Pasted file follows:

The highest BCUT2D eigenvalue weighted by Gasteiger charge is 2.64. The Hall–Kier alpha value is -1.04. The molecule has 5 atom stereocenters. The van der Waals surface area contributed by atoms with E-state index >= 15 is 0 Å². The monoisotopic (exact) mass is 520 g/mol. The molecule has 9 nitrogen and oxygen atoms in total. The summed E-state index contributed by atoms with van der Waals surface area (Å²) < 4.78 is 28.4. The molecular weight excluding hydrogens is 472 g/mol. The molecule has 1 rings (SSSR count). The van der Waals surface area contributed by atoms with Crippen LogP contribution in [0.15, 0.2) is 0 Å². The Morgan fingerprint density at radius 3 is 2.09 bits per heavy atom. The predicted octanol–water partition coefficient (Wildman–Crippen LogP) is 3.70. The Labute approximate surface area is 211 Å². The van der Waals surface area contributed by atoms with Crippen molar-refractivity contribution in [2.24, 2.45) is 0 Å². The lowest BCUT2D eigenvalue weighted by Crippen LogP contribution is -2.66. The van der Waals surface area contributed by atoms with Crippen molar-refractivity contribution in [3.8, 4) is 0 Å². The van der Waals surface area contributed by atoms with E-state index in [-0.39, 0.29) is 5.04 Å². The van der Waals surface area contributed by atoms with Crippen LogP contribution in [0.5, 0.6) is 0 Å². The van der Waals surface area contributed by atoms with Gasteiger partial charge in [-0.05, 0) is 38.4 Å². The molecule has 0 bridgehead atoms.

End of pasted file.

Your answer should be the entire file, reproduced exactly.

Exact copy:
The highest BCUT2D eigenvalue weighted by Gasteiger charge is 2.64. The Hall–Kier alpha value is -1.04. The molecule has 5 atom stereocenters. The van der Waals surface area contributed by atoms with E-state index >= 15 is 0 Å². The monoisotopic (exact) mass is 520 g/mol. The molecule has 9 nitrogen and oxygen atoms in total. The summed E-state index contributed by atoms with van der Waals surface area (Å²) < 4.78 is 28.4. The molecular weight excluding hydrogens is 472 g/mol. The molecule has 1 rings (SSSR count). The van der Waals surface area contributed by atoms with Crippen LogP contribution in [0.15, 0.2) is 0 Å². The Morgan fingerprint density at radius 3 is 2.09 bits per heavy atom. The predicted octanol–water partition coefficient (Wildman–Crippen LogP) is 3.70. The Labute approximate surface area is 211 Å². The van der Waals surface area contributed by atoms with Crippen molar-refractivity contribution in [2.24, 2.45) is 0 Å². The lowest BCUT2D eigenvalue weighted by Crippen LogP contribution is -2.66. The van der Waals surface area contributed by atoms with Crippen molar-refractivity contribution in [3.8, 4) is 0 Å². The van der Waals surface area contributed by atoms with E-state index in [-0.39, 0.29) is 5.04 Å². The van der Waals surface area contributed by atoms with Crippen LogP contribution in [0.5, 0.6) is 0 Å². The van der Waals surface area contributed by atoms with Gasteiger partial charge in [-0.05, 0) is 38.4 Å². The molecule has 0 bridgehead atoms.